When I was first married, my husband brought to the union a car that immediately began to deteriorate on the passenger side.
First, it was the windshield wiper. It went back and forth, but on my side it didn't touch the glass. My husband said, "It's not important. You're not driving, so you don't have to see anyway."
Later, not only my heater went, but my window stuck and wouldn't go up or down. It came as little surprise that another car smashed in the door on my side, forcing me to slide over and exit on the driver's side or get a welder each time I wanted in or out. The spring in the glove compartment eventually sprung, and the least motion would bring the lid down into my lap, sending maps everywhere.
I existed in this automotive graveyard for five years. Then one day I climbed in the car and it was like a miracle. My side was born again! It had been restored to its original condition. When I asked my husband why, he said he had a buyer for the car and before he showed it, he wanted to get everything fixed.
And so it has always been.
We lived for years with a lawn mower with blades so dull, it stalled when you got it off the sidewalk and hit a blade of grass. We had it sharpened just before we sold it.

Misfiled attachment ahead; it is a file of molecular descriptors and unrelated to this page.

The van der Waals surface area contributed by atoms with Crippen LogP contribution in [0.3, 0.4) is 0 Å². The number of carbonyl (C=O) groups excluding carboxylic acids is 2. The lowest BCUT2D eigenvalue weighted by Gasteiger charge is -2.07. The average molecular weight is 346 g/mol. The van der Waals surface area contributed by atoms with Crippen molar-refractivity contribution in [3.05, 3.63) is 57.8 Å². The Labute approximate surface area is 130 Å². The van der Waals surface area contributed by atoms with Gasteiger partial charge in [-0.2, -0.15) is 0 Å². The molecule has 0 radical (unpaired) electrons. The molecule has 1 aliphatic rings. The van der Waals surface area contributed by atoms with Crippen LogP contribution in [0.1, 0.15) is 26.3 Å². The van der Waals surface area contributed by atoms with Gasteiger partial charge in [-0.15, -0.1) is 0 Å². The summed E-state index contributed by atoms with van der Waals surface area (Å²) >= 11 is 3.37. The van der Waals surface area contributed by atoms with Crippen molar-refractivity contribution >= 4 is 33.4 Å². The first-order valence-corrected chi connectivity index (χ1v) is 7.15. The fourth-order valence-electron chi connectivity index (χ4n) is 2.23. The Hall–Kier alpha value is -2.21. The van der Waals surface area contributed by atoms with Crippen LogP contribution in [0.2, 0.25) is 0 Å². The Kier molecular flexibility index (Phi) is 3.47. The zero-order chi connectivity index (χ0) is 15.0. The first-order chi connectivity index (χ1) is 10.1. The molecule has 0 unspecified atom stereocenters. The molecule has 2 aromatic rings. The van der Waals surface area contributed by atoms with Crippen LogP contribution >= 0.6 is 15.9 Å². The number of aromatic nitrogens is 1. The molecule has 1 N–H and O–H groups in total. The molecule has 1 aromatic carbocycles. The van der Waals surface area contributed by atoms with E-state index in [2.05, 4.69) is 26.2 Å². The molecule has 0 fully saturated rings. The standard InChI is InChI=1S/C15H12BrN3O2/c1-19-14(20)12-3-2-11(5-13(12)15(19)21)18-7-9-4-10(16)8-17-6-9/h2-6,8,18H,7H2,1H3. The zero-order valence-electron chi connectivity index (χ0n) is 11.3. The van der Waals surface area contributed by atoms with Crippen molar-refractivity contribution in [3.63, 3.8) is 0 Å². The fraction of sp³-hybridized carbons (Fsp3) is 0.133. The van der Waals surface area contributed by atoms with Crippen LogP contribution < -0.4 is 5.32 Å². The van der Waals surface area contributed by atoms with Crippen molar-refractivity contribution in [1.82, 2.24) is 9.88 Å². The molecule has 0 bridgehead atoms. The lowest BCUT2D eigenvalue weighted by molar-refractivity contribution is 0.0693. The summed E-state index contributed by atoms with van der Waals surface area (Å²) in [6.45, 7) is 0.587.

You could always tell when we were having a garage sale. My husband would be out in the garage half the night rewiring all the lamps we were discarding. He said he couldn't sleep nights if he thought someone was going to get hurt using them.
We have never sold a house in our entire lives that he did not spend months bringing it up to code. Paint cans appear and fumes permeate the house. For the first time in years, we no longer have to take the back off the commode and lift the plunger until it fills up. He calls a plumber. Bulbs in the porch light reappear, while the "doorbell out of order" sign disappears.
Screens with holes in them go away and new ones take their place. The muddy path that leads from the driveway to the garbage cans is taped off and sprouting new grass.
We insulate the attic, put a fresh coat of black top on the driveway and plant geraniums in the window boxes. He weather-strips the doors and dispenses washers to leaky faucets like free candy.
The bitter irony is that we could have enjoyed all these improvements while we were putting them off.
A couple of weeks ago he turned to me in a moment of generosity and said, "Weren't you going to have some cosmetic dental work done?"
"Yeah, but it's not crucial."
"Go ahead," he said, "and treat yourself to a new hairstyle. You're always saying how bored you are with this one."
I sat there stunned as he continued, "And while you're at it, you might as well get yourself some new clothes. Maybe a couple of those new miniskirts."
He's got a buyer for me. I know it!
by Erma Bombeck